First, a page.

3 Horrifically Bland Words (and Alternatives to Add Some Flavor)

Some rights reserved by Sociotard

by Gabbi Hall

Writing is like cooking; you need the right ingredients to be successful. Think of the age-old metaphor: “That’s the cherry on top.” Using descriptive words in your story equates to adding the perfect toppings to your sundae or the final strokes to a painting. The right words will help you better develop your character or scene.

1. Stuff (noun) – matter, material, articles, or activities of a specified or indeterminate kind that are being referred to, indicated, or implied.
Ex: The kitchen was a mess with stuff thrown about. 

“Stuff” is a vague, non-descriptive word. It does not help the reader visualize the story. Here are some possible alternatives:

Paraphernalia – miscellaneous articles, esp. the equipment needed for a particular activity
Ex: The kitchen was a mess with baking paraphernalia thrown about.

Effects– personal belongings.
Ex: Susan wildly threw her effects across the room.


2. Good (adjective) – to be desired or approved of.
Ex: The sundae was good.

What are you really saying when you say something is good? Did the good sundae tingle your taste buds or did you simply swallow it to underwhelming effect? Tell your readers just how “good” that sundae was.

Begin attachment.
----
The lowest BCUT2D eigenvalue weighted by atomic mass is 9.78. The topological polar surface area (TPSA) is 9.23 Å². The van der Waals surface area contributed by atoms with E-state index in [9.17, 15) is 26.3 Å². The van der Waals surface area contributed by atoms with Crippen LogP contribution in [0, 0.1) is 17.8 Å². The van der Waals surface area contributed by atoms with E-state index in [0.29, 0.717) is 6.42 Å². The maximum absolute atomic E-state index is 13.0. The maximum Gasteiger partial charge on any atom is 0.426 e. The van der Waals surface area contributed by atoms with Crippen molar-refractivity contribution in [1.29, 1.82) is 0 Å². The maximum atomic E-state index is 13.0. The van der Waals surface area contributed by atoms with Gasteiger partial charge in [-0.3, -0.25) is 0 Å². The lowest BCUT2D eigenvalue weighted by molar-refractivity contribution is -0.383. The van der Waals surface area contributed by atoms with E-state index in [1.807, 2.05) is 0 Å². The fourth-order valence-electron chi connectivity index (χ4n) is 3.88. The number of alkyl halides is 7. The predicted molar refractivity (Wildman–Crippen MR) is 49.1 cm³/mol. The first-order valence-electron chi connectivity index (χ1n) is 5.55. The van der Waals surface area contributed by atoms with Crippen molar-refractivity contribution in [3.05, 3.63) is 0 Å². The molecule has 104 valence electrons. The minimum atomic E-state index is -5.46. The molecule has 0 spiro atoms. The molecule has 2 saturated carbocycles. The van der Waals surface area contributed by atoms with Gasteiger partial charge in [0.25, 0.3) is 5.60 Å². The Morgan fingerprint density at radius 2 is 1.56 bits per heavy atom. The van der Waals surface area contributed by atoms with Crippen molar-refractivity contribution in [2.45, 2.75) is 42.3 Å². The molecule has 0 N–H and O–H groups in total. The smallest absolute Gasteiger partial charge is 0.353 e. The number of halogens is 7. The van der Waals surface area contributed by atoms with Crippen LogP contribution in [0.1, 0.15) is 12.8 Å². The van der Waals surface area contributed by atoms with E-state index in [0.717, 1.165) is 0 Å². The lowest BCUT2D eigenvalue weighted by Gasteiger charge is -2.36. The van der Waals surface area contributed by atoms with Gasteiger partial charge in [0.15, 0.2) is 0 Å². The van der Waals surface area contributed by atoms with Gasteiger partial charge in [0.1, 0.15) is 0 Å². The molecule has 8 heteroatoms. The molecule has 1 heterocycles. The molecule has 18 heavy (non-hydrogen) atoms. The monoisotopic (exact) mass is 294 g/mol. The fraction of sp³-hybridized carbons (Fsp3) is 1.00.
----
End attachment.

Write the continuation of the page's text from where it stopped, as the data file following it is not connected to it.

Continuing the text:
Meritorious – deserving reward or praise.
Ex: The football team made a meritorious effort even though they lost the game.

Laudable – (of an action, idea, or goal) deserving praise and commendation.
Ex: The chef prepared a laudable meal of spaghetti and meatballs.


3. Big (adjective) – of considerable size, extent, or intensity.
Ex: The big house was on a hill.

Big is relative. When someone explains that an event is a “big deal,” the actually importance of that event is subjective. If someone says they ate a big sundae, it may have been just a scoop of ice cream. Give your readers more with one these words:

Prodigious – remarkably or impressively great in extent, size, or degree.
Ex: The house was of prodigious dimensions and sat on a colossal piece of land.

Grandiose – impressive or magnificent in appearance or style, esp. pretentiously so.
Ex: The princess’ grandiose wedding gown made her look like a cupcake.

Which bland words do you work to avoid in your writing?